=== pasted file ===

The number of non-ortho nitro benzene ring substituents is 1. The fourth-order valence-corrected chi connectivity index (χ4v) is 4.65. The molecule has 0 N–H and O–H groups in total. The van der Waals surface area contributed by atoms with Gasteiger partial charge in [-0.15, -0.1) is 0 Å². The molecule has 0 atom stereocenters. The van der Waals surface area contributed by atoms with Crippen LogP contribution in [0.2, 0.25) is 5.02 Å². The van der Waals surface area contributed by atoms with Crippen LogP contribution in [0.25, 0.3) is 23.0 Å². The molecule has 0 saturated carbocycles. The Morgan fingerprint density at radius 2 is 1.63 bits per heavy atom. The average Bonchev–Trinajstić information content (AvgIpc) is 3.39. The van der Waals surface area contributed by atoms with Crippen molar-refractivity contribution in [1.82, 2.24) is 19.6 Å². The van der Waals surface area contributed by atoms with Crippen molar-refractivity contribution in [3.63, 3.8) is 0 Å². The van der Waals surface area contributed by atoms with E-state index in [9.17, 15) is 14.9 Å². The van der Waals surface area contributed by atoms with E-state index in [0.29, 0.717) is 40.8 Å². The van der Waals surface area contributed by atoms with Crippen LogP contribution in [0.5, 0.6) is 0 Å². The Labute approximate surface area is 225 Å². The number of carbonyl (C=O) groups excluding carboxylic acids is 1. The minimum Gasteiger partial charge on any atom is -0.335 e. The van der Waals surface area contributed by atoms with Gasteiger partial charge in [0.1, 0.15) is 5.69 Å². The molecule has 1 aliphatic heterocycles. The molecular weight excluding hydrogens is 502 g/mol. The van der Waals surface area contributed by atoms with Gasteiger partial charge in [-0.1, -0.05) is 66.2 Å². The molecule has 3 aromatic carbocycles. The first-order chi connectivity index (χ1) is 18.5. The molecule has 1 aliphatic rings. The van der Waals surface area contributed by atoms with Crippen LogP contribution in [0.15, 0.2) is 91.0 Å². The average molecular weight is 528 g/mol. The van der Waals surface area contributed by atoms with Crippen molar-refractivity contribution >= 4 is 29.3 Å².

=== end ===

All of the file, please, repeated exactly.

The number of non-ortho nitro benzene ring substituents is 1. The fourth-order valence-corrected chi connectivity index (χ4v) is 4.65. The molecule has 0 N–H and O–H groups in total. The van der Waals surface area contributed by atoms with Gasteiger partial charge in [-0.15, -0.1) is 0 Å². The molecule has 0 atom stereocenters. The van der Waals surface area contributed by atoms with Crippen LogP contribution in [0.2, 0.25) is 5.02 Å². The van der Waals surface area contributed by atoms with Crippen LogP contribution in [0.25, 0.3) is 23.0 Å². The molecule has 0 saturated carbocycles. The Morgan fingerprint density at radius 2 is 1.63 bits per heavy atom. The average Bonchev–Trinajstić information content (AvgIpc) is 3.39. The van der Waals surface area contributed by atoms with Crippen molar-refractivity contribution in [1.82, 2.24) is 19.6 Å². The van der Waals surface area contributed by atoms with Crippen molar-refractivity contribution in [3.63, 3.8) is 0 Å². The van der Waals surface area contributed by atoms with E-state index in [9.17, 15) is 14.9 Å². The van der Waals surface area contributed by atoms with E-state index in [0.29, 0.717) is 40.8 Å². The van der Waals surface area contributed by atoms with Crippen LogP contribution in [0.5, 0.6) is 0 Å². The Labute approximate surface area is 225 Å². The number of carbonyl (C=O) groups excluding carboxylic acids is 1. The minimum Gasteiger partial charge on any atom is -0.335 e. The van der Waals surface area contributed by atoms with Gasteiger partial charge in [0.1, 0.15) is 5.69 Å². The molecule has 1 aliphatic heterocycles. The molecular weight excluding hydrogens is 502 g/mol. The van der Waals surface area contributed by atoms with Gasteiger partial charge in [-0.1, -0.05) is 66.2 Å². The molecule has 3 aromatic carbocycles. The first-order chi connectivity index (χ1) is 18.5. The molecule has 1 aliphatic rings. The van der Waals surface area contributed by atoms with Crippen LogP contribution in [0.15, 0.2) is 91.0 Å². The average molecular weight is 528 g/mol. The van der Waals surface area contributed by atoms with Crippen molar-refractivity contribution >= 4 is 29.3 Å².